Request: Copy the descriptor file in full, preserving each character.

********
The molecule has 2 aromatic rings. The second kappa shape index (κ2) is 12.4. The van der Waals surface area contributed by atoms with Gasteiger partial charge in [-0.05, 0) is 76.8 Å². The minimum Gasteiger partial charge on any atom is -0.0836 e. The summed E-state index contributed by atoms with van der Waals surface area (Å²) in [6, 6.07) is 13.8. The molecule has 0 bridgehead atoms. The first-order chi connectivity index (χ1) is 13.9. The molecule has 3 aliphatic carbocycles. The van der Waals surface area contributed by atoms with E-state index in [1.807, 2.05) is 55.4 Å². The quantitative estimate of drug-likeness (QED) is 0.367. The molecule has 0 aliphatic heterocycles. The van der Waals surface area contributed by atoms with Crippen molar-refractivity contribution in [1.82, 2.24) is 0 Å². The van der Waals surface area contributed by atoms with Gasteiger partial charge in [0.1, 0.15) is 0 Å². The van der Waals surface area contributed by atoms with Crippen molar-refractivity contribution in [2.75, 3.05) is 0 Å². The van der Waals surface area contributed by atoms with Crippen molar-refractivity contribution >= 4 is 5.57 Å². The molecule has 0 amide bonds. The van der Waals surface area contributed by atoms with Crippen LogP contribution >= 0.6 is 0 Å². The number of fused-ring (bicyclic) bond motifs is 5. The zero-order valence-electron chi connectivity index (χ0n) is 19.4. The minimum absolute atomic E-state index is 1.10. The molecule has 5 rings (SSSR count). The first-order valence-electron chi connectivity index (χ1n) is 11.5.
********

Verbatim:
The molecule has 2 aromatic rings. The second kappa shape index (κ2) is 12.4. The van der Waals surface area contributed by atoms with Gasteiger partial charge in [-0.05, 0) is 76.8 Å². The minimum Gasteiger partial charge on any atom is -0.0836 e. The summed E-state index contributed by atoms with van der Waals surface area (Å²) in [6, 6.07) is 13.8. The molecule has 0 bridgehead atoms. The first-order chi connectivity index (χ1) is 13.9. The molecule has 3 aliphatic carbocycles. The van der Waals surface area contributed by atoms with E-state index in [1.807, 2.05) is 55.4 Å². The quantitative estimate of drug-likeness (QED) is 0.367. The molecule has 0 aliphatic heterocycles. The van der Waals surface area contributed by atoms with Crippen molar-refractivity contribution in [1.82, 2.24) is 0 Å². The van der Waals surface area contributed by atoms with Gasteiger partial charge in [0.1, 0.15) is 0 Å². The van der Waals surface area contributed by atoms with Crippen molar-refractivity contribution in [2.75, 3.05) is 0 Å². The van der Waals surface area contributed by atoms with Crippen molar-refractivity contribution >= 4 is 5.57 Å². The molecule has 0 amide bonds. The van der Waals surface area contributed by atoms with Crippen LogP contribution >= 0.6 is 0 Å². The number of fused-ring (bicyclic) bond motifs is 5. The zero-order valence-electron chi connectivity index (χ0n) is 19.4. The minimum absolute atomic E-state index is 1.10. The molecule has 5 rings (SSSR count). The first-order valence-electron chi connectivity index (χ1n) is 11.5.